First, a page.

be in the military. My father had been in the Navy in WWII and again in
the Korean conflict and he as fine with me going. My brother-in-law,
however, had gone to Viet Nam. When he came back, he was shell shocked.
The speed limit on the highway was 70 mph. He could only drive 45. I did
not want to go.
I was called several times by the recruitment officer, but I put him
off, telling him that I would only go if I got my enlistment papers.
The papers did not come.
I did not send out any query, I just kept my head down. I held four part
time jobs to keep up. At one point I was down to $5 total, I was
accepted as a Taxi driver and made $1 an hour there. I was working as a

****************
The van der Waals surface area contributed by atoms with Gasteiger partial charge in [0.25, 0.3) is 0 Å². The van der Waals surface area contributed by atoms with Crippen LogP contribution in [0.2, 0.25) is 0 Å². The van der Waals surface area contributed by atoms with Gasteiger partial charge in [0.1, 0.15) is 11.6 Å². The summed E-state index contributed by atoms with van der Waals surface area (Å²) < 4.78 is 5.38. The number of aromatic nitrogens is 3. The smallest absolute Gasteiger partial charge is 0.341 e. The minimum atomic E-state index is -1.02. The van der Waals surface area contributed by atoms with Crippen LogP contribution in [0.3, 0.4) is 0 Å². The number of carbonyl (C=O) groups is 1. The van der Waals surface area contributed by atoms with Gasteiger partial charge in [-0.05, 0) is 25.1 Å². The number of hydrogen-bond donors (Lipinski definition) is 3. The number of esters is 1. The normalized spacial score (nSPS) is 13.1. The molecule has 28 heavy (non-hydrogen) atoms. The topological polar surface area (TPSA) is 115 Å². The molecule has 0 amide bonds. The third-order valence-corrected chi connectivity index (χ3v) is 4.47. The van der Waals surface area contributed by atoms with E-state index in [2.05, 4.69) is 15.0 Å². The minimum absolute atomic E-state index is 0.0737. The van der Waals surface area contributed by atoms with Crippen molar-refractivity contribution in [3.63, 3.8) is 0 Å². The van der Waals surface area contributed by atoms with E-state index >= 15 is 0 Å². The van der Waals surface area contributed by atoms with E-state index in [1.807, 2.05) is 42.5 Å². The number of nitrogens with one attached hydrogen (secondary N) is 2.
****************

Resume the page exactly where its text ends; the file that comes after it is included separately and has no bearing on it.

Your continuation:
clerk also making $1 an hour. I was working at the airport - on call.
When a plane was coming in and it was 20 below and the wind was blowing
and the crew called in sick, I could work and get $3 an hour!
In August 1971 I went back to school, still keeping my fingers crossed,
and still working nights.
Just before Thanksgiving Melvin Laird came on all three channels of the
TV and said that there will be no more draft over the holidays. Whew, I
was safe for now, my class would be completed and I would get my degree
in January. Then Melvin Laird came on TV and said that there would be no
March 15, 1972 I took my degree, drove to
Florida and, got a job as an engineer. I was very lucky, only 20% of my
graduating class got "engineering related" jobs. I was finally
able to get food (I was seriously underweight) and gained 75 pounds. I
also got to go the dentist.
Vietnam claimed many lives, but it was
over before I would have completed any training. I always wonder what my
life would have been like if I had taken the Air Force offer.